Under the settlement agreement, the creditors committee dropped its objections about VCH’s bid and its secured debt claim, which will make up its credit bid.

In addition to that allowed secured claim, VCH will be granted an unsecured bid for a roughly $2.2 million loan it made Feb. 15, ahead of the March
9 bankruptcy filing, and just under $5.9 million in unpaid rent.

VCH will have Chapter 11 plan voting rights to the extent of those unsecured claims, but only as long as it and its affiliates do not receive any distributions related to those unsecured claims. Any funds that would have come its way through those claims will instead go to the unsecured creditor fund, helping the committee boost its return.

VCH will additionally make a $1.8 million settlement payment to the estate in exchange for a release of any claims against it and its related entities.

The U.S. Trustee’s Office questioned VCH’s ability to retain a vote in conjunction with waiving its claims, but Russin argued VCH should be allowed to be a party in interest because it has acted in good faith and made significant consideration to the estate through its settlement payment and waiver of its unsecured claims recovery.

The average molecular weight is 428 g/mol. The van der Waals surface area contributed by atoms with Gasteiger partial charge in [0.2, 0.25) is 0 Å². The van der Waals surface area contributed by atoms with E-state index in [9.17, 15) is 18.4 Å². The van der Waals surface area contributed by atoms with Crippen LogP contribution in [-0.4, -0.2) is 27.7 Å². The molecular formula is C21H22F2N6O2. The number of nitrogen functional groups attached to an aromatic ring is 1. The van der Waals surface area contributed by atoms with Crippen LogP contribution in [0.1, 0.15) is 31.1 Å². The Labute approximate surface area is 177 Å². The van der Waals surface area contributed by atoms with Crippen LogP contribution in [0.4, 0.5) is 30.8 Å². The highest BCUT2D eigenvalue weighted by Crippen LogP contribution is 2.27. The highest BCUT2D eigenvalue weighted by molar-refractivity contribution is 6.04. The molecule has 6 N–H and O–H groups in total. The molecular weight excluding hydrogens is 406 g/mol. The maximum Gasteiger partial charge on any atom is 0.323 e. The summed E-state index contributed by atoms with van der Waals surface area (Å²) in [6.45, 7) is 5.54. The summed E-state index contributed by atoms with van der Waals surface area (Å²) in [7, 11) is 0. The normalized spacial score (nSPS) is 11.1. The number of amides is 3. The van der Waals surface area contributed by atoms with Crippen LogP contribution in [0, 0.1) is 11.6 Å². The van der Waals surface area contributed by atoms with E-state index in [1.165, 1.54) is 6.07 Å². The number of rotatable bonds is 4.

“It is a very, very beneficial settlement to the estate,” he told he court.

Robert M. Schechter of Porzio Bromberg & Newman PC, an attorney representing the unsecured creditors committee, endorsed the agreement, saying it “accomplishes really what the committee sought out to accomplish” by stipulating that the committee will be part of the sale process, helping to maximize returns for the unsecured creditors.

Explaining her approval of the settlement, Judge Isicoff said she concluded that everyone with a stake in the matter had been given an opportunity to be heard.

After issuing the order, she heard argument on a continued effort by Aquila NH Holdings LLC — which owns 25 percent of the debtor’s majority owner, Miami Hospital Holdings LLC — to object to the sale process, but concluded it lacked standing on that issue.

Miami International Medical Center is represented by Daniel N. Gonzalez and Peter D. Russin of Meland Russin & Budwick.

The creditor committee is represented by Robert M. Schechter of Porzio Bromberg & Newman PC, and Jacqueline Calderin and Robert P. Charbonneau of Agentis PLLC.

VCH is represented by Rachel Nanes of DLA Piper.

Acquila is represented by Kennth B. Jacobs, Jason Burnett and Steven Soloman of GrayRobinson PA.

The physician creditors are represented by Peter V. Fullerton.

MidFirst Bank is represented by Paul Steven Singerman of Berger Singerman LLP.

The case is In Re: Miami International Medical Center LLC, case number 18- 12741, in the U.S. Bankruptcy Court for the Southern District of Florida.

Click here to view full article.